Student loans

College and university loans are some of the longest lasting debts Americans deal with. What’s more, those loans may increase as you near retirement if you’ve taken out loans to help children through college too.

While student loans are inexpensive right now, the payment and interest freeze introduced due to the pandemic only lasts until December. The interest rate on those loans could surge to 7.54% in the new year.

And those loans last a long time. A 2019 study from New York Life found it took participants an average 18.5 years to repay student loans.

Unlike a mortgage, many student loans aren’t tax deductible, and data from StudentAid.gov showed that 2.3 million borrowers were aged 62 and older. So all those payments take away from your retirement income.

Americans should therefore find a strategy to pay off their student loans that’s similar to how they make mortgage payments. This would involve scheduled payments taken out on a regular basis, paying off that debt faster and bringing you closer to your retirement goals.

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Personal loans and credit cards

Personal loans and credit cards generally have the highest interest rates. This is especially true with credit cards, which currently have an average interest rate of 21.59% in the United States, according to LendingTree.

Personal expenses can also end up on a credit card, like moving and wedding costs or even medical bills, funeral costs and unexpected expenses. While these credit card balances should be paid down quickly, you shouldn’t let them delay saving for your retirement.

Instead, consider lowering your mortgage payments to use those funds to pay down other high interest loans.

Mortgages have lower interest, which will allow you to hold onto your savings and pay down debt. From there, start putting cash aside in an emergency fund with about three months of wages. That way, if unexpected expenses come your way, you’ll be ready.

Auto loans

Finally, auto loans are another area to pay off before retirement. As of August 2022, the average car loan for a buyer with good credit was 7.88%, according to MyAutoloan.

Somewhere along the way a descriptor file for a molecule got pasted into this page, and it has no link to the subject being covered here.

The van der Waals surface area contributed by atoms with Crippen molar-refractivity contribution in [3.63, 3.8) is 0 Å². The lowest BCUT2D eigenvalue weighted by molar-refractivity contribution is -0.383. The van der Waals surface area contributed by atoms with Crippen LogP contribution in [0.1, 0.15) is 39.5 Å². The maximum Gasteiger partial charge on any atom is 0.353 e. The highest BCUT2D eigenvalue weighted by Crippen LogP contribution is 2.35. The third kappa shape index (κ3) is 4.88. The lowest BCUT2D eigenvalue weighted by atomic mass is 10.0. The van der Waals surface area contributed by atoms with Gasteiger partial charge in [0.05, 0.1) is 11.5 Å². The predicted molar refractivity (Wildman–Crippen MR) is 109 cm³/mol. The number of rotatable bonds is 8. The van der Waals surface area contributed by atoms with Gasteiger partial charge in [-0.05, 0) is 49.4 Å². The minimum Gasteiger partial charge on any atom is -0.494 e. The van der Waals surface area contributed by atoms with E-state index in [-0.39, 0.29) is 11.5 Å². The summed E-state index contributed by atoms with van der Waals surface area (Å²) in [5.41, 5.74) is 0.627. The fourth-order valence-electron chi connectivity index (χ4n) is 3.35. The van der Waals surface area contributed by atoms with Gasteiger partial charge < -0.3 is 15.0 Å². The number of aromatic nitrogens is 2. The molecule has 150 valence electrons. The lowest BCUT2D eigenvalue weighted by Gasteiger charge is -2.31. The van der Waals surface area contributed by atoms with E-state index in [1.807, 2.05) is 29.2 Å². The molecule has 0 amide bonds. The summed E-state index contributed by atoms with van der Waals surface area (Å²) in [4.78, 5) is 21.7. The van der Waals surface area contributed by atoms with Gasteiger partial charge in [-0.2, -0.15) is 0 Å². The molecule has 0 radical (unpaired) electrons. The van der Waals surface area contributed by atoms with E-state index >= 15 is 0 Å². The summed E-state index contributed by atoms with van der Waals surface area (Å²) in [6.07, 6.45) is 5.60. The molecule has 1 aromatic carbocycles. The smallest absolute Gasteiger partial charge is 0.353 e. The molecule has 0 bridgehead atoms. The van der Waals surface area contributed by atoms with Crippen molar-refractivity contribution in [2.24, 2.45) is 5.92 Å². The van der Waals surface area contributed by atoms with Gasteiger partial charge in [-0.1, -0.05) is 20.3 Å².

But if you have bad credit, that soars up to 19.87%. That’s about as much as the interest rate on a credit card.

What’s more, you’ll have to take into consideration these payments for your retirement. If $400 goes into a car payment, and $300 to a credit card and more for student loans, suddenly you have far less cash on hand for your retirement.

If you hold off on retirement to pay off these loans, putting aside wages to pay them down, you could be saving yourself thousands in interest and creating a cushion to retire on.

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What about my mortgage?

So why not pay down your mortgage too? It’s not just lower interest rates, although with the average national mortgage rate for a 30-year fixed rate at about 6.5%, that is an advantage.

There are tax benefits available to you for your mortgage as well. Homeowners can claim a federal and state tax deduction on mortgage and home equity loans that you don’t get with most personal loans and credit cards.

So while you may be inclined to clear your home loan, paying off high interest loans or putting extra cash into your retirement fund and letting it grow, is the strategy more likely to bring you closer to retirement and your dream of truly reaching financial freedom.

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About the Author

Amy Legate-Wolfe

Amy Legate-Wolfe

Freelance contributor

Amy Legate-Wolfe is an investment junkie, who aims to help others get hooked by providing well-researched advice. After receiving a masters in journalism from Western University, Amy worked for Huff Post and CTVNews.ca, while freelancing for organizations such as the CBC, Motley Fool Canada and Financial Post. Amy Legate-Wolfe is an experienced personal finance writer and freelance contributor working with MoneyWise.com.

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